Up to now I have been focusing on the plight of those far away as if somehow we have creed a fortress of sanctuary within which we have a harmony we do not wish to have disrupted but again this is simply not true.  The evidence of horrific brutality to children in our own country is perhaps more worrying than anything else.  That is not to say it is less important than trying to fight cancer or help people with long-term medical conditions or research into cures and vaccines, nor that we treat children specifically to the way we always treat adults, merely that our treatment of children should really highlight something deeply disquieting about ourselves and be contrary to our basest instincts as human beings.  The damage we are doing is not something that will only affect those far away from us, it is not even something that will only affect those in the future, it is something that should chill us to the very bone for we are shaping a generation, that which will have to look after us, in a way hardly conducive to them doing so with any great compassion.  Those who may be uncaring and also happen to be atheists might say ‘so what, as long as I’m alright why should I give a damn’ but for those who believe in a final judgement whether on the world in toto or individually at death there participation in this abhorrence seems mind-bogglingly short-sighted.  I suppose though if you cannot see the innate inefficiency of what you are doing in your lifetime how can you properly look beyond it to that which is supposed to come beyond.  I believe it may have been Alexander Poppe, an atheist, who said that if he were to find that God existed upon his death and had allowed the world to function as it does he would spit in his face for such a God is not worthy of any respect.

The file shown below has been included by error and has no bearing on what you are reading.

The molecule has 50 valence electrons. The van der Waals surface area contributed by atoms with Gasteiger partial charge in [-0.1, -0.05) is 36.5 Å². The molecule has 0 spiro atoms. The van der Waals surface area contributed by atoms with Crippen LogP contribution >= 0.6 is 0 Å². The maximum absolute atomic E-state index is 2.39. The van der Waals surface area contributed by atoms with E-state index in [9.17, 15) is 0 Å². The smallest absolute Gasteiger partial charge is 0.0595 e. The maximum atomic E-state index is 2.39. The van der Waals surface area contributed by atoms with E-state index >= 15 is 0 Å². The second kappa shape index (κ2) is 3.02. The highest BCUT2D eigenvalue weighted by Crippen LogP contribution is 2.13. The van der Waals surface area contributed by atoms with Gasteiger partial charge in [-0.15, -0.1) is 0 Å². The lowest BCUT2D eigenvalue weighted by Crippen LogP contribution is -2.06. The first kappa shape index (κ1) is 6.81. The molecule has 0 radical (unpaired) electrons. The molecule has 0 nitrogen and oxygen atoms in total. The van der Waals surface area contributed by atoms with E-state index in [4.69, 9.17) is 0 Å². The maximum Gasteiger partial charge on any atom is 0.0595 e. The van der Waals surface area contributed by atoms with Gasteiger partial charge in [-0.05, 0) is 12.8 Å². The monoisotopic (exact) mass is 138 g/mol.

Amen to that.

Song Of The Day ~ Sensational Alex Harvey Band – Next